Whip it back into shape has been the theme of my life of late. The rains in my absence (and honestly the continued rains since my return) have made for a crazy, weedy, soaking wet mess in the fields. Sorry to be honest, but this newsletter is all about truth. In the final hours before my departure to sunny and DRY California in early June, we snuck in a little hay deal. Our neighbor wanted us to manage some long neglected fields and we began by making a cutting of hay up there. Hay is really not the correct term for this bramble filled, crazy looking baled material, but let’s just call it hay for right now. Literally, the night before I left, we hauled 200 some bales of this stuff onto our farm and there it sat for the past month. Over a foot of rain has fallen and these bales are soaking wet and full with fungus. Perfect for mulch. Adding all of that organic matter plus microbial action is just what the soil needs, but, needless to say, it is a little hard to manage: heavy and dirty we spent hours spreading and spreading the stuff. We love mulch. You already know that. Mulch right now is not added to hold moisture (we got plenty of that) instead we are mulching to maintain plantings that have not yet been overcome with weeds. We can’t cultivate right now, the ground is far too wet: hand weeding and mulching heavily are our only tools available right now to keep the fields productive. Gosh.
Done are the winter squash patches (all 3 of them) and the tomatillos. Green beans and beets, check. All secure. In between torrential storms, it felt pretty good.
On a totally different topic, I spent the better part of tuesday visiting with my fellow farmwife, my dear friend Cher from Bugtussle Farm. She is well into her 6th month of pregnancy with her 4th child and on her morning rounds early last week she slipped and broke her ankle. Ouch. It was absolutely mandatory to visit her, bring her some food, do her dishes and help her be creative with problem solving as they look ahead to the final trimester of a pregnancy, the second half of their CSA season with mama on the couch. It has humbled me and reminded me how fragile farm life, heck all life, can be. Now, in the rainy final hours of daylight on this harvest day, I enjoy the company of our Boston relatives here for their annual summer visit. William and his same aged cousin Ellie are inseparable and hilarious, a true joy for all of us to witness. I hope you all enjoy the tastes of this summer basket, I know I can’t get enough of the cucumber, tomato, basil combination. Alternate that with a farm fresh BLT and you have some pretty fine summer eating.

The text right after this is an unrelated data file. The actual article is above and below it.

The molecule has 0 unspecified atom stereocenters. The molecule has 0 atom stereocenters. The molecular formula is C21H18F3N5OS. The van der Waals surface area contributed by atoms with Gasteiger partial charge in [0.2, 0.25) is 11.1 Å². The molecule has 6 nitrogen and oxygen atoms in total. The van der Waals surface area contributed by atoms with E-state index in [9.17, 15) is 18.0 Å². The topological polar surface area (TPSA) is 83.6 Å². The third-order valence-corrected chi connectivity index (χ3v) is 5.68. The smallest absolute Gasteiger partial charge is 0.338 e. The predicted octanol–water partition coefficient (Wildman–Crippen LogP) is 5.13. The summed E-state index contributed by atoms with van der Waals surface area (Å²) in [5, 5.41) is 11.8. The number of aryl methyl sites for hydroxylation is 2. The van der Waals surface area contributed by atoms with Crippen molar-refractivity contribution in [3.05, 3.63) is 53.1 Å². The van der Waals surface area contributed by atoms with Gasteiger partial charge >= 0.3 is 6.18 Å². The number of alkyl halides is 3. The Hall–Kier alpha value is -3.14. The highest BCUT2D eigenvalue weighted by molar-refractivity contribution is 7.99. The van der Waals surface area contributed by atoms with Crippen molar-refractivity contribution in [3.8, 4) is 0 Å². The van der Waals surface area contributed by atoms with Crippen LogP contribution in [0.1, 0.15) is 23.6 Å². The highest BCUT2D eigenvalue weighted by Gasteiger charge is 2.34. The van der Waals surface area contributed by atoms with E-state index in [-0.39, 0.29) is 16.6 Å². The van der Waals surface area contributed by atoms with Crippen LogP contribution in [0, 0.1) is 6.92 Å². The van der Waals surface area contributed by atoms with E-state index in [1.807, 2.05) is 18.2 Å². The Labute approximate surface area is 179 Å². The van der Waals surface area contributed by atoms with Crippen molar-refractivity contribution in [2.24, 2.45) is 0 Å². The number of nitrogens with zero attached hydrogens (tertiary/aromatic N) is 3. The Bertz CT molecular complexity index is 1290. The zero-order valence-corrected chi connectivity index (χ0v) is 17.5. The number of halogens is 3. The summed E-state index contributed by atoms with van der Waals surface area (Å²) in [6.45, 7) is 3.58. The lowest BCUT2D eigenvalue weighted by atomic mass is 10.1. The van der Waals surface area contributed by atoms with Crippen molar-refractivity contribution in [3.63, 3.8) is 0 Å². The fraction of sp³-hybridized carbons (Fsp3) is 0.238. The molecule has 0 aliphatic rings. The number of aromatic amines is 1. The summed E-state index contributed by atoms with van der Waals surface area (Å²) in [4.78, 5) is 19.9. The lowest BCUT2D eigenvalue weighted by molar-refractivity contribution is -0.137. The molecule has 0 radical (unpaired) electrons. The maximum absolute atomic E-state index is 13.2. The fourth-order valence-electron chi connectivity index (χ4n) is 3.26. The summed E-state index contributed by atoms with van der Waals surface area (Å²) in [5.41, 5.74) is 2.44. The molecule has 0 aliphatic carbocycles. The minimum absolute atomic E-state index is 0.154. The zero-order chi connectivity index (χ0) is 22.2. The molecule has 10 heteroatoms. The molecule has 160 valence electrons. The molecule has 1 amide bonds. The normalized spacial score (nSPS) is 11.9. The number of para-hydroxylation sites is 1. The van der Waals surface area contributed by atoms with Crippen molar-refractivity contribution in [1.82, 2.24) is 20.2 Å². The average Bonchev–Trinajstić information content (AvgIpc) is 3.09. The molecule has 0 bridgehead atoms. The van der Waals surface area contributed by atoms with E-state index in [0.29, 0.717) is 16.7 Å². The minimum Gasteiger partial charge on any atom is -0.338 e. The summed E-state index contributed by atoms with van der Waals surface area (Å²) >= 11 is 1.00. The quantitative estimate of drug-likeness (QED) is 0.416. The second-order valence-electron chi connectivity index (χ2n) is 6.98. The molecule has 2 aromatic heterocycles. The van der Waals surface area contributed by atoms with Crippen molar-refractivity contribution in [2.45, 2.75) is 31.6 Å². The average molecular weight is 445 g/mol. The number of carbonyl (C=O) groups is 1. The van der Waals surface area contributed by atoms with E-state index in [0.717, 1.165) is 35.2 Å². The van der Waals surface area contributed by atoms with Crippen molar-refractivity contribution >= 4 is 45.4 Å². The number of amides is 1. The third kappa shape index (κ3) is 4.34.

week ten in your basket:
summer squash,zucchini or cucumbers
leaf choice

Tomato, Cucumber and sweet Onion Salad
We are eating our own version of this each and every day
Try subsituting the different fresh herbs, experiment with tomatoes,
this is summer’s most delightful salad
1 pound fresh tomatoes, quartered
1 medium cucumber, halved lengthwise and thinly sliced
1/2 medium sweet onion, halved lengthwise and thinly sliced
2 garlic cloves, minced
2 Tablespoons good-quality olive oil
2 Tablespoons red wine vinegar
Coarse salt and black pepper
2 Tbsp. chopped fresh parsley or basil
1/4 cup crumbled feta, for serving

In a large bowl, combine tomatoes, cucumber, onion, garlic, olive oil, red wine vinegar, salt, pepper and parsley. Let stand at room temperature to allow flavors to marinate, at least 30 minutes and up to 4 hours. Toss with a large spoon, sprinkle with feta and serve.

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